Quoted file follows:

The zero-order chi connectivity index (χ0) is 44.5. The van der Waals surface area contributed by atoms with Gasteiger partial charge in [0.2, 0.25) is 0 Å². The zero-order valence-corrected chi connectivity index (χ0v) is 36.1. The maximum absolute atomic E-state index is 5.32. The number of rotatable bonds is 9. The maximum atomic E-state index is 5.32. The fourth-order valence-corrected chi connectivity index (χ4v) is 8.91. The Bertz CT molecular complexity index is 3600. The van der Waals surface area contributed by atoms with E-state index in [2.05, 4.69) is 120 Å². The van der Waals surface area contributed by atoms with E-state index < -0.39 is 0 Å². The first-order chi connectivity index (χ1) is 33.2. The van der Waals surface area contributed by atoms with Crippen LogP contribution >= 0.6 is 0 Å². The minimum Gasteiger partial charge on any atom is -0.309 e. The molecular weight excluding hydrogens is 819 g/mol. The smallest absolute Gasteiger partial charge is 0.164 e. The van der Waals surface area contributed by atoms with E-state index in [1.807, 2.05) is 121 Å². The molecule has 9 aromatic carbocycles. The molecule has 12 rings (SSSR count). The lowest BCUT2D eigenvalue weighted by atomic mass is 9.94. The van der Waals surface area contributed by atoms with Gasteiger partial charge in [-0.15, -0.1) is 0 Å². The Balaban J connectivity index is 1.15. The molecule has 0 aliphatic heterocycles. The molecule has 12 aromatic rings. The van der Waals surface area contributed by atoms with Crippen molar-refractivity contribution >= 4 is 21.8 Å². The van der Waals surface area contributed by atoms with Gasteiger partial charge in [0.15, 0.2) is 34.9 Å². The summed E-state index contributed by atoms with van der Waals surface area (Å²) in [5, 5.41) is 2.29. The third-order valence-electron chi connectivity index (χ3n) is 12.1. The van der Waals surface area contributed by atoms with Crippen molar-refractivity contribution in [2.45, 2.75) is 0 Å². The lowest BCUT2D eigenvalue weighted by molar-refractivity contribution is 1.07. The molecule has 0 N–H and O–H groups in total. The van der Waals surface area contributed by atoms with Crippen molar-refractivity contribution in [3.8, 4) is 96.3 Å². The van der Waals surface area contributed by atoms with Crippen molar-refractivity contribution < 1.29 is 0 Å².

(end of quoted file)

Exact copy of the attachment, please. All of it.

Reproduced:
The zero-order chi connectivity index (χ0) is 44.5. The van der Waals surface area contributed by atoms with Gasteiger partial charge in [0.2, 0.25) is 0 Å². The zero-order valence-corrected chi connectivity index (χ0v) is 36.1. The maximum absolute atomic E-state index is 5.32. The number of rotatable bonds is 9. The maximum atomic E-state index is 5.32. The fourth-order valence-corrected chi connectivity index (χ4v) is 8.91. The Bertz CT molecular complexity index is 3600. The van der Waals surface area contributed by atoms with E-state index in [2.05, 4.69) is 120 Å². The van der Waals surface area contributed by atoms with E-state index < -0.39 is 0 Å². The first-order chi connectivity index (χ1) is 33.2. The van der Waals surface area contributed by atoms with Crippen LogP contribution >= 0.6 is 0 Å². The minimum Gasteiger partial charge on any atom is -0.309 e. The molecular weight excluding hydrogens is 819 g/mol. The smallest absolute Gasteiger partial charge is 0.164 e. The van der Waals surface area contributed by atoms with E-state index in [1.807, 2.05) is 121 Å². The molecule has 9 aromatic carbocycles. The molecule has 12 rings (SSSR count). The lowest BCUT2D eigenvalue weighted by atomic mass is 9.94. The van der Waals surface area contributed by atoms with Gasteiger partial charge in [-0.15, -0.1) is 0 Å². The Balaban J connectivity index is 1.15. The molecule has 0 aliphatic heterocycles. The molecule has 12 aromatic rings. The van der Waals surface area contributed by atoms with Crippen molar-refractivity contribution >= 4 is 21.8 Å². The van der Waals surface area contributed by atoms with Gasteiger partial charge in [0.15, 0.2) is 34.9 Å². The summed E-state index contributed by atoms with van der Waals surface area (Å²) in [5, 5.41) is 2.29. The third-order valence-electron chi connectivity index (χ3n) is 12.1. The van der Waals surface area contributed by atoms with Crippen molar-refractivity contribution in [2.45, 2.75) is 0 Å². The lowest BCUT2D eigenvalue weighted by molar-refractivity contribution is 1.07. The molecule has 0 N–H and O–H groups in total. The van der Waals surface area contributed by atoms with Crippen molar-refractivity contribution in [3.8, 4) is 96.3 Å². The van der Waals surface area contributed by atoms with Crippen molar-refractivity contribution < 1.29 is 0 Å².